Hello friends, today we are making Orange Macarons filled with Orange Marmalade and Dark Chocolate Ganache. The rich and intense Dark Chocolate ganache cuts through the sweet and citrusy Orange Marmalade in a way that will make your tastebuds sing a tune.
For such a long time I’ve been meaning to make Orange Macarons. Then last week I made the most delicious Orange Marmalade, and figured what would be a better way to use it than to fill Orange Macarons.
Of course, immediately dark chocolate came to my mind, because I simply adore the combo orange and chocolate!
The intense orange color of the Orange Macaron shells was obtained by using Wilton Food Coloring.
This is what I have been using as of lately. The drops are much easier to add to the batter than the little containers that you have to scoop the gel out.
And the colors are super concentrated, which means a little bit will go a long way.
When to add food coloring to the macaron batter?
This is a common question, and the best time to add the food coloring to the batter for me is when I first start to fold the dry ingredients in with the meringue.
People that make the Italian method usually fold the color in with the paste made at the beginning of the process, which will then later be folded together with the whipped meringue.
In the case of the Swiss Method, and the French Method (which I use for my Vegan Macarons), I add the color right along with the dry ingredients when I start incorporating them with the meringue.
The reason why I add the food coloring right at the beginning of folding, is because I will have a chance to add more and adjust the color as necessary without over folding the batter.
If you add the color at the end of folding the batter, you might not be able to keep adding more food coloring and adjusting it without over mixing the batter.
And if you add the color to the meringue too early, before it’s fully whipped, you run the risk of breaking the meringue.
Another important thing to remember is to always use gel based food coloring, and not water based. The water will react with the egg whites and it might break the meringue.
Egg whites have proteins that are hydrophobic, that are protecting the pockets of air formed in the process of whipping the meringue.
Therefore, you don’t want to ever add any water, extracts, or anything that might add moisture to the batter, to avoid spoiling your whole macaron batch.
If you like making macarons, or want to learn more about it, check out my Youtube videos, or my other blog posts.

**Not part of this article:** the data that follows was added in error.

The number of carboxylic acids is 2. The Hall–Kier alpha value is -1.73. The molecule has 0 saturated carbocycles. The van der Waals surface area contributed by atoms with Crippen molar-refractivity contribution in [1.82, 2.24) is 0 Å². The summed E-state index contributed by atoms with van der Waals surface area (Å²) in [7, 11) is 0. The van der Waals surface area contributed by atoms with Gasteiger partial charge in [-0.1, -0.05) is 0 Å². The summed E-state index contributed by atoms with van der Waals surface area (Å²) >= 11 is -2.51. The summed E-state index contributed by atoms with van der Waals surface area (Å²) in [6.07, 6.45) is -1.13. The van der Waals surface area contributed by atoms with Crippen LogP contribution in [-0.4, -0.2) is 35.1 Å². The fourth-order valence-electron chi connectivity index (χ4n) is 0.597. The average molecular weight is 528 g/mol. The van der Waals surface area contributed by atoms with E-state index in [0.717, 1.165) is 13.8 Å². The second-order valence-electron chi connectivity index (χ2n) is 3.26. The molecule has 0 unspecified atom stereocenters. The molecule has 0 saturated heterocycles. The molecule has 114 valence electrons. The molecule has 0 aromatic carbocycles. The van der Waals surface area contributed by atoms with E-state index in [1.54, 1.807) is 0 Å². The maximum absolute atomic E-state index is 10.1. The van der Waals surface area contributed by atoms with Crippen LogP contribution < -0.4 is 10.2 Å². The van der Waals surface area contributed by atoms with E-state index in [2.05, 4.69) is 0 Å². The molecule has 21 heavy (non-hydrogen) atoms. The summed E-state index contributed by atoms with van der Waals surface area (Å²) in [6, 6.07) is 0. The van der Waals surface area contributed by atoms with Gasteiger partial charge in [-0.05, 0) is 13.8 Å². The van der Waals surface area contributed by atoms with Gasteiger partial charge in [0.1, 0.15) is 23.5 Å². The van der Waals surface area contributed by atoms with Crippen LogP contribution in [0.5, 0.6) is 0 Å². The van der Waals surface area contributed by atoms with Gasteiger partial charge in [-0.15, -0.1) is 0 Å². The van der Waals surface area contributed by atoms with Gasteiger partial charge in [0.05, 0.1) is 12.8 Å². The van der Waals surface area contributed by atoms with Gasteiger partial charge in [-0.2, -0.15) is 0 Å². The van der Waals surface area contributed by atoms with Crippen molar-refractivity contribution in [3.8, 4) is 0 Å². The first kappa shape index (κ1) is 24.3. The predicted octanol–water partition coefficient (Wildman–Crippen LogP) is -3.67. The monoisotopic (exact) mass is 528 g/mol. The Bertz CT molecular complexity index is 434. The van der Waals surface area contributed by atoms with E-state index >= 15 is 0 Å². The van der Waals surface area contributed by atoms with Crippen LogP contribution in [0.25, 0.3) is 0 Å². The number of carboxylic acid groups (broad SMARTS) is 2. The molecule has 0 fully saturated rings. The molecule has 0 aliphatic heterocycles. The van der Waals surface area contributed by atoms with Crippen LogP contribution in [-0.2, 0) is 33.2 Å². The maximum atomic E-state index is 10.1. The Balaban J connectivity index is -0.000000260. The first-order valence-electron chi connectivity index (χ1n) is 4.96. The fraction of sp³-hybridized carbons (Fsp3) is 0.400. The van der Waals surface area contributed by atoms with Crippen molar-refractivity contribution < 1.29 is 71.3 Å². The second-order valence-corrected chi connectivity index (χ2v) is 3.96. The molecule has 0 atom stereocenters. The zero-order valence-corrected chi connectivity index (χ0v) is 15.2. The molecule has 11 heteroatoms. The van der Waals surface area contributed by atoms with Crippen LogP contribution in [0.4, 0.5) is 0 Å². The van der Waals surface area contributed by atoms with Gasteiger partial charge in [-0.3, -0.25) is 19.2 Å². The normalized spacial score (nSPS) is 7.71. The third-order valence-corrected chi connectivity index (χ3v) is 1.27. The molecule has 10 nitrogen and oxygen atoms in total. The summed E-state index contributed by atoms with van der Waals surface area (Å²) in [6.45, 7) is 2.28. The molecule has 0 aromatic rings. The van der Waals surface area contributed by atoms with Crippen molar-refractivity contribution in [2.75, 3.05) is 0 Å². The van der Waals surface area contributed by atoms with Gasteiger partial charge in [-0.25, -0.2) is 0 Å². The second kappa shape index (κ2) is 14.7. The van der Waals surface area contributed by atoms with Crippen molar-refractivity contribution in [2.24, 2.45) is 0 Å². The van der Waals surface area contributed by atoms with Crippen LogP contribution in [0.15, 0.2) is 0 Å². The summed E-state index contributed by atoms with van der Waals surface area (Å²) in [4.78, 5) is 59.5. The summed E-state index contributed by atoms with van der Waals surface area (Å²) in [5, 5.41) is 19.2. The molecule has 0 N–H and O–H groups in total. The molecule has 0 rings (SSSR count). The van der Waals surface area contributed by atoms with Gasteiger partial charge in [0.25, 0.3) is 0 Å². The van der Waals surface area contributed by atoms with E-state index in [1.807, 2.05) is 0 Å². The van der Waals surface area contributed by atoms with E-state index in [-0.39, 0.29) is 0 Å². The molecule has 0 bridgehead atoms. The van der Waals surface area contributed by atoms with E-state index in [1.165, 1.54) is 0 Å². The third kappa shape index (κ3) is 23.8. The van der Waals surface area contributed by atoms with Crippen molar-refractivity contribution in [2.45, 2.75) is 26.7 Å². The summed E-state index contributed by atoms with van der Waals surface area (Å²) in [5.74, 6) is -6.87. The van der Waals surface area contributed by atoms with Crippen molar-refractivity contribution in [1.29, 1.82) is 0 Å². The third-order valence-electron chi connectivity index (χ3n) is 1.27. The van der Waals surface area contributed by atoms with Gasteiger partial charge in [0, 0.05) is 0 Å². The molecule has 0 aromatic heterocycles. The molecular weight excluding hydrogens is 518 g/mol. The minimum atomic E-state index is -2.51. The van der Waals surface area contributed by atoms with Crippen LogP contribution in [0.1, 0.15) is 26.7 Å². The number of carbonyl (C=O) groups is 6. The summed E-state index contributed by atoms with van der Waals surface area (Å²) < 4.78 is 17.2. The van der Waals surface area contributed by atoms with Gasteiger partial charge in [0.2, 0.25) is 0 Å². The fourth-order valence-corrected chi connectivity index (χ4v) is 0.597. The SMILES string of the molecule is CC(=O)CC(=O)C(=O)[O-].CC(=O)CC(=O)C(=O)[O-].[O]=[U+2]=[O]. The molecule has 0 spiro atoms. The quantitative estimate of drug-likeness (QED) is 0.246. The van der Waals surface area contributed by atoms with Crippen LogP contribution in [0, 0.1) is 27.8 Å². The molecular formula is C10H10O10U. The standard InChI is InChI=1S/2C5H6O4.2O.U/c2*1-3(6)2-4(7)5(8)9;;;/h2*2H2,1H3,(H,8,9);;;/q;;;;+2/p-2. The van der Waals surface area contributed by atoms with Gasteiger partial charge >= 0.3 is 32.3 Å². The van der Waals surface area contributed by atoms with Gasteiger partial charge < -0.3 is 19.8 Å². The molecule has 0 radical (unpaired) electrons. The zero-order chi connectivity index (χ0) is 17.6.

I currently have over 60 macaron recipes on the blog, and my posts contain lots of tips and information that will be valuable to your macaron baking journey.
And if you liked these Orange Macarons, here are some other macaron flavors and ideas you might enjoy:
- Raspberry Macarons
- Chocolate Macarons
- Lemon Macarons
- Blood Orange Macarons
- Passion Fruit Macarons
- Cranberry Orange Macarons
- Key Lime Macarons
- Strawberry Lemonade Macarons
- Blackberry Macarons
- Pomegranate Macarons
Thank you so much for reading my blog! Have a great day!
- 100 grams egg whites 3.5 oz
- 100 grams granulated sugar 3.5 oz
- 105 grams almond flour 3.7 oz
- 105 grams powdered sugar 3.7 oz
- Food coloring optional I used orange
- 1 cup peeled and chopped oranges 1-2 oranges
- 3 tablespoons water 44 ml
- 1/4 cup granulated sugar 50 grams, 1.76 oz
- 1 tablespoon orange zest
Dark Chocolate Ganache
- 4 ounces dark chocolate 113 grams
- 1/3 cup heavy cream 78 ml
- Before you start, get all of your ingredients ready. Prepare a large piping bag, fitted with a large round tip. Set aside.
- Line two baking sheets with parchment paper or silicone mat.
- I use a baking mat with the macaron template already in it. You can make your own or print it from the internet, and just place it under silicone mat, or parchment paper. I recommend using a silicone mat.
- Measure out all of your ingredients.
- Sift powdered sugar and almond flour together. Set aside.
- Place egg whites and granulated sugar in a heat proof bowl or in a double boiler. Over a pan of simmering water, whisk the whites and sugar until frothy and sugar completely melted. It will take a couple minutes. You can test by touching the mixture between your fingers, and if you feel any sugar granules just keep whisking mixture over the water bath.
- Make sure the bottom of the bowl isn’t touching the simmering water.
- Transfer mixture to the bowl of a stand mixer.
- With the whisk attachment, start whisking mixture on low for about 30 seconds, then gradually start increasing speed to medium. Whisk on medium for one to two minutes, until mixture is white and starting to become fluffy. Raise speed to high for a few minutes until stiff peaks are formed. Best way to check this is to keep your eye on the whites. Once they get glossy and you start seeing streaks formed by the whisk, it might be time to stop.
- Whisk until stiff peaks have formed. When you pull your whip up, the peak should form a bird’s beak shape, but shouldn’t be falling to the side, the peak should be stiff, forming a slightly curved shape at the top.
- Pour sifted powdered sugar and almond flour into stiff whites.